While most people’s attention has been on the outcome of the election, I have been – and still am – eagerly anticipating the arrival of the new Ofsted framework for schools.
How different will it be? The initial four areas of judgement don’t seem that different and while there may be a redefinition of some of them, the focus for many of us will still be how Ofsted plans to ensure the quality of the inspectorate – its ability to make secure and consistent judgments that we can all have confidence in. Is that possible, given the growing remit of its task?
Interestingly, the ‘achievement’ grade has been replaced with ‘outcomes for children and learners’. While there will inevitably be a strong focus on the progress of groups of pupils, does this indicate a broader sense of outcomes which reflect the intrinsic value of a rounded education? How will this be measured? Is it down to the professional judgement of our inspectors? Undoubtedly, the need for skilled inspectors who understand and appreciate a school’s particular context will be of paramount importance as we herald the new dawn of ‘professional dialogue’ with inspectors as a key part of the process.
No doubt we all welcome the rhetoric around ‘lighter touch’, one-day inspections, but I have a nagging feeling that if by lunch time the inspectors haven’t met the right people and seen the right evidence, or have seen teaching or marking which may not be representative of the norm, they may jump to erroneous conclusions. The shorter inspection could immediately be converted into a full section 5 with its likely downgrading! At least with a two-day inspection, everyone has the chance to reflect overnight on what has been seen and discussed, even if it is a gruelling process for all concerned.
Which leads me onto my next area of concern – we all know that safeguarding and curriculum are going to be increasingly important in the new framework. We also know how difficult it is already for inspection teams to scrutinise all the evidence presented to them during inspections. I worry that Ofsted is attempting to squeeze even more into this onerous process which will dilute the quality of discussion around the validity of the school’s own evaluation. With schools having different assessment systems, different target setting and tracking processes and new accountability measures to grapple with, can the inspection team possibly be expected to evaluate all of this effectively and accurately? And of course they still have to ensure action points are agreed upon as to what the school needs to do to improve!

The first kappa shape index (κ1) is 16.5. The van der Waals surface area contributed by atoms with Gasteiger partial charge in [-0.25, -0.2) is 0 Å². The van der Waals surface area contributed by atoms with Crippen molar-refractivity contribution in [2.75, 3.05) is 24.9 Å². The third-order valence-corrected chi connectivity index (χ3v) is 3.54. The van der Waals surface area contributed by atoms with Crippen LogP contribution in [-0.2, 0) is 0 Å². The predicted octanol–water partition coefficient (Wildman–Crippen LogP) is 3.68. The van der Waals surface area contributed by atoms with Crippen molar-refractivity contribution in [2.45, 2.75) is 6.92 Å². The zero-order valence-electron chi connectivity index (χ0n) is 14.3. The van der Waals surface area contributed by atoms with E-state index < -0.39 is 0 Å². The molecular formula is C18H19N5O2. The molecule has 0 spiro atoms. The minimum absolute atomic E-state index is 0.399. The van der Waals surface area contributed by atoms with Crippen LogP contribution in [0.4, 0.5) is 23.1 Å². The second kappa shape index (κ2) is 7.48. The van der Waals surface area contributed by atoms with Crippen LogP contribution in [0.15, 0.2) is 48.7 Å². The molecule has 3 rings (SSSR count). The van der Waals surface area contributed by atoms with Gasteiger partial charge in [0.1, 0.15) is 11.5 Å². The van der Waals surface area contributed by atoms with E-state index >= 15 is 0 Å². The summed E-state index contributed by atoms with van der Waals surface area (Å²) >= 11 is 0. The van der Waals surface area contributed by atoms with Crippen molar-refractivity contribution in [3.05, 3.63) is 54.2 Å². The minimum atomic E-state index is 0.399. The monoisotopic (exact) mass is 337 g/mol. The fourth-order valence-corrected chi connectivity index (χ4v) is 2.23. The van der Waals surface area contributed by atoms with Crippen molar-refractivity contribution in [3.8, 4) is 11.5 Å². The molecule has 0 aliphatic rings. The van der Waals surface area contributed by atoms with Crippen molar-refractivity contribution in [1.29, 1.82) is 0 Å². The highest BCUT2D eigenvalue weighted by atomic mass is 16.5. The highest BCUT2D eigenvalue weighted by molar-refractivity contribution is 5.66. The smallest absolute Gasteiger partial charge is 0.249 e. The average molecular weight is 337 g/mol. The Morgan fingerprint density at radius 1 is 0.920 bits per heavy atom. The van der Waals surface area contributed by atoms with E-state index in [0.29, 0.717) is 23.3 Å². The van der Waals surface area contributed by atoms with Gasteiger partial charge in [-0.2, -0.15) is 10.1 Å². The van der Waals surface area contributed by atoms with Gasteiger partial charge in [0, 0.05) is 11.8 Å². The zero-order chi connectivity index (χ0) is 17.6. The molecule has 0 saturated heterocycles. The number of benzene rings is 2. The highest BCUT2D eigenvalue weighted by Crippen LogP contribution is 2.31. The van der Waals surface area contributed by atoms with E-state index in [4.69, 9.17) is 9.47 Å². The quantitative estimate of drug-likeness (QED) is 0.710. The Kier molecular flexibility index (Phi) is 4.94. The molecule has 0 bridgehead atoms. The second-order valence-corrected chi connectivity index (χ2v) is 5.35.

I believe the whole process has become unwieldy. While we absolutely need an independent inspectorate to whom schools are accountable, I believe its brief should be primarily on reporting the outcomes of schools, set against a fair and credible progress measure which really does reflect the starting points of all pupils and offers the opportunity for senior leaders to discuss in detail the actions being taken to improve these outcomes.
So what should Ofsted do? Removing the individual grades for quality of teaching and behaviour would be a start. Here is why.
I am still hearing that in some inspections, judgements on the quality of teaching are largely formed by the snapshot seen in schools. We all welcomed the move away from judgements based on one-off lesson observations but I am not sure that the current practice is any better! It seems that in too many cases the judgement on the quality of teaching is now largely determined by what is seen by inspectors in pupils’ books. My view is that the headteacher should be responsible for judging the quality of teaching over time, and should provide evidence for that.
Removing the grade for the quality of teaching would also contribute to the energy and growth of professional learning by reducing the workload associated with an inspection compliance culture. I believe it would allow more schools to encourage teachers to research and develop best practice to meet the needs of their students, rather than worrying about what Ofsted wants to see.
Similarly, I am concerned about the variances in the behaviour judgement which can sway one way or another depending on both the direct observations of inspectors and on an inspector’s own view of what constitutes ‘boisterous’ or ‘compliant and passive’ behaviour. Is this symptomatic of a rushed job with too much to evaluate during the time allocated, resulting in perceived inconsistencies in Ofsted practice?
A single grade which reports the overall standard of education, supported by a written nuanced text which reflects accurately the effectiveness and context of schools should be within the remit of skilful and trusted inspectors in the short time they have. But asking the impossible doesn’t make it any more possible.